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What is the subprime market?

Ventsi Stamenov, portfolio manager and investment analyst at the Garrison Financial Institute in the Sam M. Walton College of Business, replies:

Subprime lending is the practice of making loans to borrowers with questionable or deficient credit history. To compensate the lender for the default risk associated with lending to borrowers with poor credit, subprime borrowers are charged a higher interest rate than borrowers with good credit ratings. Subprime lending is risky for lenders and borrowers due to the combination of high interest rates, poor credit history and adverse financial situations usually associated with subprime applicants.

The subprime mortgage financial crisis of 2007 was characterized by a rise in home foreclosures, which started in the United States during the fall of 2006. The value of U.S. subprime mortgages was estimated at $1.3 trillion as of March 2007. The share of subprime mortgages to total originations increased from 9 percent in 1996 to 20 percent in 2006. While U.S. housing prices continued to increase from 1996-2006, refinancing was available. However, once housing prices started to drop in 2006-2007 in many parts of the U.S., refinancing became more difficult. Mortgage lenders that retained credit or default risk were the first impacted, as borrowers became unable to make their mortgage payments.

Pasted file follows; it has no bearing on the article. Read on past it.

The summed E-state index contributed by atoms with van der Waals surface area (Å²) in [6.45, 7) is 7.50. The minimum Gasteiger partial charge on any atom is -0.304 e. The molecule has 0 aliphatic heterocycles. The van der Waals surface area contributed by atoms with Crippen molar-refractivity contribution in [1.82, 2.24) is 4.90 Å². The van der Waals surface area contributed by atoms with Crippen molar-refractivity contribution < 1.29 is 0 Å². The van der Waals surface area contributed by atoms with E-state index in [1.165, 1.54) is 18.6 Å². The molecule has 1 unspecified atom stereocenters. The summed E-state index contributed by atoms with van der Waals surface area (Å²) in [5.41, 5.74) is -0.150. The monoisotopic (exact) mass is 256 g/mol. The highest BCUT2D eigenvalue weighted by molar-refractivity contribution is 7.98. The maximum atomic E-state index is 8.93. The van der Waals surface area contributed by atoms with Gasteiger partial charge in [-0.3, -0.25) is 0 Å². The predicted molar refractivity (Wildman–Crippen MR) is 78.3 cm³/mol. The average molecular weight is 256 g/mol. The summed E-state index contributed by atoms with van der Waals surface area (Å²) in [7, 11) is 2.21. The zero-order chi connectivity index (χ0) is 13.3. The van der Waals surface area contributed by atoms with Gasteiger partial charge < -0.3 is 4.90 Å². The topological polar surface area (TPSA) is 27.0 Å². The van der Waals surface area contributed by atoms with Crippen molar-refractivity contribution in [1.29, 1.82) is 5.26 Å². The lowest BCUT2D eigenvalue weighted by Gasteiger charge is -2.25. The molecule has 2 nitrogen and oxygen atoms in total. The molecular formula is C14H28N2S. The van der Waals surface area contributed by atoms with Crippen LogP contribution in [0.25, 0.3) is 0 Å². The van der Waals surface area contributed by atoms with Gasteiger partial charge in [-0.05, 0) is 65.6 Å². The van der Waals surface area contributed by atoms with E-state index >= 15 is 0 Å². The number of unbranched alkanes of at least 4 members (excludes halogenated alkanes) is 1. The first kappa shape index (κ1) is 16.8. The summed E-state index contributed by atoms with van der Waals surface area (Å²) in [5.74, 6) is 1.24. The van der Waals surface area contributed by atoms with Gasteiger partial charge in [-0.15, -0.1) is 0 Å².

Due to a form of financial engineering called securitization, many mortgage lenders had passed the rights to the mortgage payments and related credit risk to third-party investors via mortgage-backed securities. Investors holding these securities faced significant losses, as the value of the underlying mortgage assets declined and payment streams became unpredictable. In addition, legal entities designed to isolate this risk from the originating lenders, called collateralized debt obligations and structured investment vehicles, held substantial amounts of mortgage-backed securities. As the value of payments into these entities declined, their value also declined, forcing the sale of these securities, sometimes at fire-sale prices.

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